Your spouse is diabetic, so you and they are always careful about what they eat and mindfully monitor their blood sugar levels. You went to work and left your spouse at home, because they were feeling a little under the weather, but their diabetes didn’t seem to be involved.
You tried to call home on your break and see how they were, but they didn’t answer. You worked the remaining portion of your shift and returned home to see them playing a video game. When you asked what they were up to, they told you they were playing a game. Then, around four or five seconds later, they told you the exact same thing again.
That unusual repeated action triggered the thought that their sugar might be low, so you helped them test. The test said their sugar was too high to test, so you put them in the car and rushed to the emergency room. That’s when the worst situation you could imagine happened. They began to seize in the lobby, and the medical team kept asking you what drugs they were on. You insisted that it was a diabetic reaction, but the main nurse kept asking about drugs and refused to test. Your spouse coded on the table, and they later passed away.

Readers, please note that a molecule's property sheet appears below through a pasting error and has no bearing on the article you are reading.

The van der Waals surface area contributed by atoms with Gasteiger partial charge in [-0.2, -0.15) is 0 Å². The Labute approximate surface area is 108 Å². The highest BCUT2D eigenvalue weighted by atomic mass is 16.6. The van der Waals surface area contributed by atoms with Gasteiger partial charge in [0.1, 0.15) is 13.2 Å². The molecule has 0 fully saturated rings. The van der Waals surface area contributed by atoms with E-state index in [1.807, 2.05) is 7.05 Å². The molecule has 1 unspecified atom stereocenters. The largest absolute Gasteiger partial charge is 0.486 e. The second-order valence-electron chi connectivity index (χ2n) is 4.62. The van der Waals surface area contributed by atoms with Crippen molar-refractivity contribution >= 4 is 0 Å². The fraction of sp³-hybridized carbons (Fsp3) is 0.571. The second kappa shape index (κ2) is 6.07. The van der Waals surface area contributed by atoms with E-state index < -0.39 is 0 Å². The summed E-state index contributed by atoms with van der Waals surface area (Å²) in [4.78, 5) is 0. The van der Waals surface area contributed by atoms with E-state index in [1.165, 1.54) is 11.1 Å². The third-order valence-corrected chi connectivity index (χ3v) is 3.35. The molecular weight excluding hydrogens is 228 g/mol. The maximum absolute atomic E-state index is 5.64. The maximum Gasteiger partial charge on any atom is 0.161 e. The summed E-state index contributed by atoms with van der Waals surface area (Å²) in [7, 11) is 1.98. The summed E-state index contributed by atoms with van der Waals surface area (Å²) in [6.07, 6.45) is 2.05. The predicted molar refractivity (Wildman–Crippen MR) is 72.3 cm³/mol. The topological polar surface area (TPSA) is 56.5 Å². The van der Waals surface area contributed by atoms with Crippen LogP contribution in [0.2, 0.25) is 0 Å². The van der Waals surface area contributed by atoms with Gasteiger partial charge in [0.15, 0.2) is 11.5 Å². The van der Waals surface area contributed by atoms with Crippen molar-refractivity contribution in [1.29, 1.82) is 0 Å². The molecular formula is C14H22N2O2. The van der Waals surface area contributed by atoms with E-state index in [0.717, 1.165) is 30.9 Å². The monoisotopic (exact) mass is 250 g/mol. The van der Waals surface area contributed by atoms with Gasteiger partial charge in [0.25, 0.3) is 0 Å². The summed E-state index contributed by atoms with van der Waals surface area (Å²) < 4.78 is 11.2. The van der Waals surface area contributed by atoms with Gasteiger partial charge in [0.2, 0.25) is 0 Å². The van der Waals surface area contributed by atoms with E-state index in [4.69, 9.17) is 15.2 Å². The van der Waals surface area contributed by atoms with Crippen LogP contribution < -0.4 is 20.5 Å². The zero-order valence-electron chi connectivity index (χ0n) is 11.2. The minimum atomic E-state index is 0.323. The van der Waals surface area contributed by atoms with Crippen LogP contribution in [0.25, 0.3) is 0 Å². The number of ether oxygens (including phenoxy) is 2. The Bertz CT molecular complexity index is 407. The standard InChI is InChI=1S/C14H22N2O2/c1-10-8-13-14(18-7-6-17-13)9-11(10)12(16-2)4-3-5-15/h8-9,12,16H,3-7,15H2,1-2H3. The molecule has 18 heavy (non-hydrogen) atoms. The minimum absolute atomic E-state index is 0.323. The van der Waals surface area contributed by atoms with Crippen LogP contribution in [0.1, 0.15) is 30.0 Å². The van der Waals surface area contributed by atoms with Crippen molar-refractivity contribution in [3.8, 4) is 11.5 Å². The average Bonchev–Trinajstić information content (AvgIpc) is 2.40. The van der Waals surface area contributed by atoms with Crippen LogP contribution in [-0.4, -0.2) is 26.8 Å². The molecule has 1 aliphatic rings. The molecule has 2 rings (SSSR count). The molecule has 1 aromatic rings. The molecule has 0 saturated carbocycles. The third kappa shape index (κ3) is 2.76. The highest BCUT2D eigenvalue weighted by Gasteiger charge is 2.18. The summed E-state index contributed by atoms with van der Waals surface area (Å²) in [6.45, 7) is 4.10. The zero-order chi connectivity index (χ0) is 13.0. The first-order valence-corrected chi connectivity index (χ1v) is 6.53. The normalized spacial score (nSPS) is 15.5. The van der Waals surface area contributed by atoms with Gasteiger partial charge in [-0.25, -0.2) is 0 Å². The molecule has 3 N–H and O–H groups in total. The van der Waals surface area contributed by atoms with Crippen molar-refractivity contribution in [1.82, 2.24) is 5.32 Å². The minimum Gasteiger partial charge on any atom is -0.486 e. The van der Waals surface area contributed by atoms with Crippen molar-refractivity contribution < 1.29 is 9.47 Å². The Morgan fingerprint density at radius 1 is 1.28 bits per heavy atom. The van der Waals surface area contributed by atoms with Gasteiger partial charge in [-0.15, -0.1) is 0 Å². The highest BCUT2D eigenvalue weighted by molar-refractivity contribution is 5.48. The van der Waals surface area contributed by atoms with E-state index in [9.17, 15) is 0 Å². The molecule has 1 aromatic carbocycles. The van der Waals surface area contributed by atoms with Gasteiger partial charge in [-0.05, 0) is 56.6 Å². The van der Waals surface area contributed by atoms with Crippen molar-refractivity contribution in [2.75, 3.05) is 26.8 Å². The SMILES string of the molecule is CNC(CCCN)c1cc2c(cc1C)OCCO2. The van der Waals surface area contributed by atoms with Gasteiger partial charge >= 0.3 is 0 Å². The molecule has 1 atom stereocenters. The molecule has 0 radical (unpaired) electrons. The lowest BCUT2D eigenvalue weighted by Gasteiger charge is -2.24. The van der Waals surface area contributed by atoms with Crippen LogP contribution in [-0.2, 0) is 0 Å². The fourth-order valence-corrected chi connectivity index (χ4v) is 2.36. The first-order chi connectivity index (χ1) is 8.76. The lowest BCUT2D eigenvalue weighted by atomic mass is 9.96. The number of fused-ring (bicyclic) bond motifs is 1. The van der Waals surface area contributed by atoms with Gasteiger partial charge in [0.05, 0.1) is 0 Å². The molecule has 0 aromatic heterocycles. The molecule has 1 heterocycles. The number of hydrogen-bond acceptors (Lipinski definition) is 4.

Emergency room care providers who make mistakes may put patients’ lives at risk
If a nurse or medical provider won’t listen to a family member or friend who is trying to explain what medical condition a loved one is suffering from, then they could end up making serious errors in diagnosis or treatment. It is important that they do listen, even if they don’t necessarily agree with what you’re telling them. In the above case, it would take only seconds to take a new blood sugar test and identify a diabetes-related issue.
When emergency room errors lead to the death of a loved one, like a spouse, it can make you angry and distrustful of the medical system. The truth is that the kind of treatment you or your loved one received may be out of character for the field. Substandard care is a serious problem that does need to be addressed and dealt with. You have options, such as speaking with the medical director of the hospital, talking with your attorney and pursuing a claim against the hospital for failing to listen in a life-threatening emergency.